With the theoretical ground thus covered, “Part Two: Literature” turns to pieces that engage specific authors and genres. Shawna Vesco provides “Redemptive Readings between Maurice Blanchot and Franz Rosenzweig,” which compares the ways in which reading and writing within both literature and Judaism each open onto the question of the relation between ethics and community. Vesco’s work turns to the form of revelation as redemptive in both authors given their articulation of language’s ability to remain sustained and open, avoiding the collapse into synthesis. Vesco is followed by Ipshita Chanda’s “ ‘So What If You Are Big?’: The Ethics of Plurality in Indian Literatures of Devotion.” In order to read the broadly pluralistic content of Indian devotional poetry, ←251 | 252→Chanda utilizes Merleau Ponty’s concept of “sedimentation,” or the accretion of understanding of the world that forms through continually living in it. In Chanda’s reading, the differences of language and culture in Indian devotional poetry are built upon a culturally sedimented foundation centered around an emotional relationship with the divine that allows the poet to imaginatively inhabit a pluralistic society centered around what Chanda terms an “ethics of pluralism” (100). Chanda ends on a provocative question – “whether in literary studies, we can conceptualize the ‘modern’ as a phenomenological category rather than a temporal one” (117) – and her work here demonstrates the value of readings whose comparativism extends beyond the Judeo-Christian worldview of the majority of the western literary canon. Part Two then concludes with Christopher Weinberger’s “Alterity and the Ethics of the Novel in J. M. Coetzee’s Quasi-Realism.” Weinberger uses Coetzee to explore the complicated question of ethics in the novel, which has traditionally been understood in terms of the novel’s ability to produce mimetic identification, provoking either empathetic identification or negative rejection and thus reflection within the reader. Coetzee, Weinberger argues, is an author who, like other contemporary novelists such as Haruki Murakami, Zadie Smith, Salman Rushdie, Ruth Ozeki, and Mark Z. Danielewski, draws “on the anti-mimetic rhetorical strategies of metafiction for expressly ethical purposes” (144). Weinberger’s work here raises interest in the potential for other anti-mimetic genres often under explored in literary studies (e.g., speculative fiction) to participate productively in these discussions of literature, religion, and particularly, ethics: for example, consider the works of N. K. Jemisin, Vandana Singh, Rivers Solomon, Tomi Adeyemi, and Akwaeke Emezi, each of which deliberately utilizes the speculative in order to probe the contours of ethical relations.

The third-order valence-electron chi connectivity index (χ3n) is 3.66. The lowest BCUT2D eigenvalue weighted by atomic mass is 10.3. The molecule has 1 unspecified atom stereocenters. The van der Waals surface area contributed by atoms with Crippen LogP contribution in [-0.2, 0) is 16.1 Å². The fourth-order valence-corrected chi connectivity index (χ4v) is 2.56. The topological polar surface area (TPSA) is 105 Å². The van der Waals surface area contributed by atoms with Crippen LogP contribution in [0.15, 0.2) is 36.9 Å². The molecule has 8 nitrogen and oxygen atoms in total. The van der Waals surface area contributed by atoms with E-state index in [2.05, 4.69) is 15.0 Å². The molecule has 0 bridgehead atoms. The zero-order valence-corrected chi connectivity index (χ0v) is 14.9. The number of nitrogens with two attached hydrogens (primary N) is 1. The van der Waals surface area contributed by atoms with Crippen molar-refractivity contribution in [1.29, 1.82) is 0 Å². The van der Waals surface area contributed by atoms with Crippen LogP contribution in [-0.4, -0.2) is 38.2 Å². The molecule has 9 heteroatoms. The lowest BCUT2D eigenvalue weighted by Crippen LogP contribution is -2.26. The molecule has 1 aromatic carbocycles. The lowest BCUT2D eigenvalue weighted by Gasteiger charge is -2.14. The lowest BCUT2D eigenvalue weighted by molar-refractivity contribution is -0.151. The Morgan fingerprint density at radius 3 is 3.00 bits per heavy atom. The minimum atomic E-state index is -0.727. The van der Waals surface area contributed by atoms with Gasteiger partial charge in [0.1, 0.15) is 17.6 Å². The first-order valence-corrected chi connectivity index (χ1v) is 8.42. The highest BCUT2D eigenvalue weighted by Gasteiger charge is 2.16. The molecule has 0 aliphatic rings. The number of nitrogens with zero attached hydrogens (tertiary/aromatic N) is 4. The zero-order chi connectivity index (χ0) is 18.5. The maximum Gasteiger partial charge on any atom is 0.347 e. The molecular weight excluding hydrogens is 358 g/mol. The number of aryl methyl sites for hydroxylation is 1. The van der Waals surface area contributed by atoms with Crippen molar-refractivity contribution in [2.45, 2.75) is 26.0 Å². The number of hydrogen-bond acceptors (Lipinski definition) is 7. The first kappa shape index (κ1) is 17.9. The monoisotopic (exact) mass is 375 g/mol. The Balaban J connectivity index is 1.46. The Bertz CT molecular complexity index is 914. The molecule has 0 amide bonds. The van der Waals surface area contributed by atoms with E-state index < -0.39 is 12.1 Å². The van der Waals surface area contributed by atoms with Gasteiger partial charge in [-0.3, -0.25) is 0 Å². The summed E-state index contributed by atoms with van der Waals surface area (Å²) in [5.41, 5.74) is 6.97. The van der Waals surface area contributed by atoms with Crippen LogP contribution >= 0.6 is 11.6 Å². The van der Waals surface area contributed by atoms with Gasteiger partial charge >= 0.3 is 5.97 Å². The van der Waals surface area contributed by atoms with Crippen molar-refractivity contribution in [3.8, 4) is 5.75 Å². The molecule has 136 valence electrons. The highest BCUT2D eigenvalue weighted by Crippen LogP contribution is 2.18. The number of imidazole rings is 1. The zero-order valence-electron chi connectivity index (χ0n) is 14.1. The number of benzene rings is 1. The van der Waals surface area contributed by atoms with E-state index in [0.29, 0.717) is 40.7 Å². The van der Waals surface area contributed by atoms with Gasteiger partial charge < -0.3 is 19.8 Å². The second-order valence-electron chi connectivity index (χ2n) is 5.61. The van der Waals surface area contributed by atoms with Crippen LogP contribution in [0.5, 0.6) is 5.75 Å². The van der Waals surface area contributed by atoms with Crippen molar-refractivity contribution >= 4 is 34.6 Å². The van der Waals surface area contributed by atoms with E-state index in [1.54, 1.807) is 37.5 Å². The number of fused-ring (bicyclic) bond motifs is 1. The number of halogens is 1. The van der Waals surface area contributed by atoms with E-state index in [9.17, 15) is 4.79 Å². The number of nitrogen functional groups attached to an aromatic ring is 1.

“Part Three: Religion” brings the theme of the utility of literature into the foreground, as questions regarding how religious figures, forms, language, themes, etc. are used by various poets and authors in order to achieve or convey their particular aesthetic goal are considered. Sara Hackenberg begins this section with “Asmodeus, the ‘Eye of Providence,’ and the Ethics of Seeing in Nineteenth-Century Mystery Fiction.” Hackenberg traces the way in which the figure of Asmodeus is gradually complicated when the narratives are read paying special attention to the theme of vision / sight. As the detectives construct a concept of trustworthy visual epistemology, Asmodeus is likewise ←252 | 253→constructed in terms that reflect both the objective scientific sight and the divinely providential eye. For Hackenberg, this fusing of the demonic and the divine “infuses the Asmodeus gaze with a sense of ethics” while simultaneously complicating moral identity so that the perception cannot describe morality (160). Hope Howell Hodgkins then provides “Modernism’s Religious Rhetorics: Or, What Bothered Baudelaire,” in which she reads modernism’s power as being “found in the ultimate, otherworldly fulfillment implied by those religious rhetorics” (166). The promise of the author is aligned with the commitment of the divine so that religious concepts entered modernist terminology. The final piece in this section is Stephanie Heimgartner’s “Poetry and religion: Approaches to Christian transcendence in late-twentieth-century poets.” Heimgartner argues that the works of four poets – Les Murray, Wisława Szymborska, Inger Christensen, and Hans Magnus Enzensberger – “demonstrate a persistent desire among poets to speak of redemption as still a possibility for the modern era” (185). While each poet’s approach to this theme is decidedly distinct (e.g., poetry as supplying divine surplus, poetic irony as opening divine address, use of biblical source material and formal rhetoric), the combined force of their work argues for a continued religious relevance to contemporary literature as a necessary component of cultural literacy. Each of the pieces collected here provide interesting readings, and yet I found it worth discussing as noted above that each approaches religion in various terms of utility. Is there something about focusing on religion in literature that foregrounds religion as used by authors? What would discussions or readings of religion in literature look like without recourse to the concept of use?